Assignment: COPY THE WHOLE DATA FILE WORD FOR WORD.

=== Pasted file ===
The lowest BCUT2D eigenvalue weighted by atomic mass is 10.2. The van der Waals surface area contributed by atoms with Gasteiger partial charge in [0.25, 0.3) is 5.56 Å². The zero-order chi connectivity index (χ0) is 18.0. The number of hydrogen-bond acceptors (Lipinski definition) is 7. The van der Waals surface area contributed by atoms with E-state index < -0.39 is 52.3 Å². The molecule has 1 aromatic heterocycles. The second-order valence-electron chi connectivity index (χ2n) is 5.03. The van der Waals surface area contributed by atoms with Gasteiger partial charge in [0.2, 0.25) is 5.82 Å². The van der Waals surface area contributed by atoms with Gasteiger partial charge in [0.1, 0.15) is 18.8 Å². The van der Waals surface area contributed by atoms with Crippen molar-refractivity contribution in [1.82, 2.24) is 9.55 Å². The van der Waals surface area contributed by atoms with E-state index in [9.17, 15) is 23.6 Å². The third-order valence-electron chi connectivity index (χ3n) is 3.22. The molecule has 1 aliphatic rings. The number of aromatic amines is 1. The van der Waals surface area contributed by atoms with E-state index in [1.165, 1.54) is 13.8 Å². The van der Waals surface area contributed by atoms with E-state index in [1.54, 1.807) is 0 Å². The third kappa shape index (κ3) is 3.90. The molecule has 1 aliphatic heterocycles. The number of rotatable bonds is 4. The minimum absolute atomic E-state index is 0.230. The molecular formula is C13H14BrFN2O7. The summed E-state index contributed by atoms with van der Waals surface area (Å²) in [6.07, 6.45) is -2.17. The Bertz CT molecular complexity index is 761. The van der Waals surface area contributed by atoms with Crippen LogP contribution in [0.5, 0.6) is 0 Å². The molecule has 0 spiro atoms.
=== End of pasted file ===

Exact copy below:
The lowest BCUT2D eigenvalue weighted by atomic mass is 10.2. The van der Waals surface area contributed by atoms with Gasteiger partial charge in [0.25, 0.3) is 5.56 Å². The zero-order chi connectivity index (χ0) is 18.0. The number of hydrogen-bond acceptors (Lipinski definition) is 7. The van der Waals surface area contributed by atoms with E-state index < -0.39 is 52.3 Å². The molecule has 1 aromatic heterocycles. The second-order valence-electron chi connectivity index (χ2n) is 5.03. The van der Waals surface area contributed by atoms with Gasteiger partial charge in [0.2, 0.25) is 5.82 Å². The van der Waals surface area contributed by atoms with Gasteiger partial charge in [0.1, 0.15) is 18.8 Å². The van der Waals surface area contributed by atoms with Crippen molar-refractivity contribution in [1.82, 2.24) is 9.55 Å². The van der Waals surface area contributed by atoms with E-state index in [9.17, 15) is 23.6 Å². The third-order valence-electron chi connectivity index (χ3n) is 3.22. The molecule has 1 aliphatic rings. The number of aromatic amines is 1. The van der Waals surface area contributed by atoms with E-state index in [1.165, 1.54) is 13.8 Å². The van der Waals surface area contributed by atoms with E-state index in [1.54, 1.807) is 0 Å². The third kappa shape index (κ3) is 3.90. The molecule has 1 aliphatic heterocycles. The number of rotatable bonds is 4. The minimum absolute atomic E-state index is 0.230. The molecular formula is C13H14BrFN2O7. The summed E-state index contributed by atoms with van der Waals surface area (Å²) in [6.07, 6.45) is -2.17. The Bertz CT molecular complexity index is 761. The van der Waals surface area contributed by atoms with Crippen LogP contribution in [0.5, 0.6) is 0 Å². The molecule has 0 spiro atoms.